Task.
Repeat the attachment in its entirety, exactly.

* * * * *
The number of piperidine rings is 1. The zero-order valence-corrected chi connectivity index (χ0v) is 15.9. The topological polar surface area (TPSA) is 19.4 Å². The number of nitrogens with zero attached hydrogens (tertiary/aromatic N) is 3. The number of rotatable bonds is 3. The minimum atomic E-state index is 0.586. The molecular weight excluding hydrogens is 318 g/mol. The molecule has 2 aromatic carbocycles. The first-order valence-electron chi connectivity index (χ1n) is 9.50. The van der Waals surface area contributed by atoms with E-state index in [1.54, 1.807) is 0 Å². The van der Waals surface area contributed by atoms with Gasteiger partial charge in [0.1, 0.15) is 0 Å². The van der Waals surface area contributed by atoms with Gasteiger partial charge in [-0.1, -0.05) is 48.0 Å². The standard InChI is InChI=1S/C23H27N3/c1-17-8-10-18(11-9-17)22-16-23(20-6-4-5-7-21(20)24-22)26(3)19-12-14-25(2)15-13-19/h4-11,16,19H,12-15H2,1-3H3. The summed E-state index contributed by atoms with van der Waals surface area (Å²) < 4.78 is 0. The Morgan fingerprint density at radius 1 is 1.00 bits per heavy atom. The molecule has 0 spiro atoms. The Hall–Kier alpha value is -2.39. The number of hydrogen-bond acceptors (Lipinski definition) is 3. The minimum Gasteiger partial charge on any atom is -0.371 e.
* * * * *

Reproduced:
The number of piperidine rings is 1. The zero-order valence-corrected chi connectivity index (χ0v) is 15.9. The topological polar surface area (TPSA) is 19.4 Å². The number of nitrogens with zero attached hydrogens (tertiary/aromatic N) is 3. The number of rotatable bonds is 3. The minimum atomic E-state index is 0.586. The molecular weight excluding hydrogens is 318 g/mol. The molecule has 2 aromatic carbocycles. The first-order valence-electron chi connectivity index (χ1n) is 9.50. The van der Waals surface area contributed by atoms with E-state index in [1.54, 1.807) is 0 Å². The van der Waals surface area contributed by atoms with Gasteiger partial charge in [0.1, 0.15) is 0 Å². The van der Waals surface area contributed by atoms with Gasteiger partial charge in [-0.1, -0.05) is 48.0 Å². The standard InChI is InChI=1S/C23H27N3/c1-17-8-10-18(11-9-17)22-16-23(20-6-4-5-7-21(20)24-22)26(3)19-12-14-25(2)15-13-19/h4-11,16,19H,12-15H2,1-3H3. The summed E-state index contributed by atoms with van der Waals surface area (Å²) < 4.78 is 0. The Morgan fingerprint density at radius 1 is 1.00 bits per heavy atom. The molecule has 0 spiro atoms. The Hall–Kier alpha value is -2.39. The number of hydrogen-bond acceptors (Lipinski definition) is 3. The minimum Gasteiger partial charge on any atom is -0.371 e.